With the Qing Dynasty reform efforts (1901–1911), abolition of the civil service examination (1905), and the end of the monarchy (1912), the first three decades of the twentieth century brought important changes to the elite of Zhejiang Province. This book examines the social backgrounds, public activities, careers, and decision-making of local and provincial elites—that is, nonprofessional men who had taken on public duties when the multiplying problems of government had resulted in a general breakdown of public functions.
While elites in early twentieth-century China have often been caricatured as militarists, corrupt bureaucrats, evil landlords, and ineffectual reformers, they have not been clearly understood or closely analyzed. Since the seventeenth century, elites had been assuming increasing responsibility for funding and managing public projects, and by the twentieth century had expanded their activities still further. In the first three decades of the century, they experienced substantial personal and communitarian development; it was the structures and processes developed by these elites that subsequent regimes—Guomindang, Japanese, or Communist—had to build upon and adapt.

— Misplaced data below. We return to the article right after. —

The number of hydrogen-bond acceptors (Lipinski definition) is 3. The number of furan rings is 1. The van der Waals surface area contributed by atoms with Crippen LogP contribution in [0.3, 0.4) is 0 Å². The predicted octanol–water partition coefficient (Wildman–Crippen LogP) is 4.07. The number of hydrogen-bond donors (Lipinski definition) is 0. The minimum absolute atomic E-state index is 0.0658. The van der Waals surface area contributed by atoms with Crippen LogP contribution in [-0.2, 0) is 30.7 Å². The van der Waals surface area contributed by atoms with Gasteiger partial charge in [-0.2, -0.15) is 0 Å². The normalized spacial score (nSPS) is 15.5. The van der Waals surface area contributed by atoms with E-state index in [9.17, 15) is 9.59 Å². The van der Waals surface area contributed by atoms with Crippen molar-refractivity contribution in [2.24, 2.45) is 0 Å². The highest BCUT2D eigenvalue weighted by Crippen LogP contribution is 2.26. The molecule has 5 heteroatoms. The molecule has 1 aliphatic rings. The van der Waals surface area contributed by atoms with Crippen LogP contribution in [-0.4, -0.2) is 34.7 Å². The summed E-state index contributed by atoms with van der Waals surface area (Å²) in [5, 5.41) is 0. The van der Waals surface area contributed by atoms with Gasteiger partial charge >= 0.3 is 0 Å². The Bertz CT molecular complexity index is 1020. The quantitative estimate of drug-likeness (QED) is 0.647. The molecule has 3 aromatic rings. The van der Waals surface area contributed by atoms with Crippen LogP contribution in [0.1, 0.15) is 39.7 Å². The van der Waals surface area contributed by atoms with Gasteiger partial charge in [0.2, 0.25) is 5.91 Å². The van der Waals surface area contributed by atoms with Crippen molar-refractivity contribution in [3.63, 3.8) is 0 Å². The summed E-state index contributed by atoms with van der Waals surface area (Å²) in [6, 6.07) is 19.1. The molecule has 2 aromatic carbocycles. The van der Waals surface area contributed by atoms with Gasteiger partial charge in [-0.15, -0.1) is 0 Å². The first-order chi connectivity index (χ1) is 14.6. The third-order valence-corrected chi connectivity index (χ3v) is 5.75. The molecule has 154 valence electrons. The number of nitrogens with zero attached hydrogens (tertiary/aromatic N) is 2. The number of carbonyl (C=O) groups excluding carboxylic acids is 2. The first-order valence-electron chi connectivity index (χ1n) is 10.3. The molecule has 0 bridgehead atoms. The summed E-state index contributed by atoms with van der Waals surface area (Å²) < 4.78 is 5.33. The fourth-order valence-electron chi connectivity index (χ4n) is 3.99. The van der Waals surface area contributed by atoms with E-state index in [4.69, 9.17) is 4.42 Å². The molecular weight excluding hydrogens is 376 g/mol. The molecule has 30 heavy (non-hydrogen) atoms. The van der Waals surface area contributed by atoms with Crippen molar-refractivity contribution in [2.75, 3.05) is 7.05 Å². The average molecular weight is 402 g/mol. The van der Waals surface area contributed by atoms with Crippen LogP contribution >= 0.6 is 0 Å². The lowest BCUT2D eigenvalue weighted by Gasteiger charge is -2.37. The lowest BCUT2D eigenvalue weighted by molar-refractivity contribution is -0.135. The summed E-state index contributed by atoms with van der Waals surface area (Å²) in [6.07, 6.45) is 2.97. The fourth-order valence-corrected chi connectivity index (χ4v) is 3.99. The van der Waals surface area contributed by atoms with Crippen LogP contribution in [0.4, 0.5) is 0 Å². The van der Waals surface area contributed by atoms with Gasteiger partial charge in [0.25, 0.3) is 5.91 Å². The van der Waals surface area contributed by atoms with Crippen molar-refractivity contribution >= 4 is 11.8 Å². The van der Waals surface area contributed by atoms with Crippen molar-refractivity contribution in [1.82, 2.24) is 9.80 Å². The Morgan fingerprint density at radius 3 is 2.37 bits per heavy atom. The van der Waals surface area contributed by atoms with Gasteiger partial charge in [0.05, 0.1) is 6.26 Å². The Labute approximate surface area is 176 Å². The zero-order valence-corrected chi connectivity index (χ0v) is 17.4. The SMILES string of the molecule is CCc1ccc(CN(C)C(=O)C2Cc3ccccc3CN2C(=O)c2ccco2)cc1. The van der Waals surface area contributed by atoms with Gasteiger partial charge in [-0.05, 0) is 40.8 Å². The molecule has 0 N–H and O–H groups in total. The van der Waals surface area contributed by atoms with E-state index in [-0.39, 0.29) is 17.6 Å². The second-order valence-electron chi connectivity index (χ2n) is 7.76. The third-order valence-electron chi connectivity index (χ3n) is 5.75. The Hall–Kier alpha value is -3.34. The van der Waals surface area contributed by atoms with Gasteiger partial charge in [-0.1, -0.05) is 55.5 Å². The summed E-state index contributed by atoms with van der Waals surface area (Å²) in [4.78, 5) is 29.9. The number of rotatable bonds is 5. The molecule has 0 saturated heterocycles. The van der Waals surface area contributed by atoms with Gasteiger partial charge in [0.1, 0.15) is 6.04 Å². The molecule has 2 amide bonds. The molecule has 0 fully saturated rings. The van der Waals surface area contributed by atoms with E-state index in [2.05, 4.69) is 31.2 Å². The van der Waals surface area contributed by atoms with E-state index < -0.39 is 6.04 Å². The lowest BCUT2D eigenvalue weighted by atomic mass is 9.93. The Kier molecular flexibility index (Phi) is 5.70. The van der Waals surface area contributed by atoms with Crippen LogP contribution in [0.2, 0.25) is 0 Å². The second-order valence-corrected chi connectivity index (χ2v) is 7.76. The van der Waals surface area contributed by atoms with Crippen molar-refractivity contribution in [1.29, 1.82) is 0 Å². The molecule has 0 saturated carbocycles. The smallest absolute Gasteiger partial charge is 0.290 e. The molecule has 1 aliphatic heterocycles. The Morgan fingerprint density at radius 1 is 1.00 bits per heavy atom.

Keith Schoppa divides the counties of Zhejiang Province into four zones according to level of political and economic development and scrupulously analyzes the complex processes of remolding society at the local and provincial levels. By delving beneath the heroic figures and large movements of Chinese political life in this century, he reveals the common factors that make China a part of the worldwide story of reconstruction, reform, and developmental change.
- Harvard University Press
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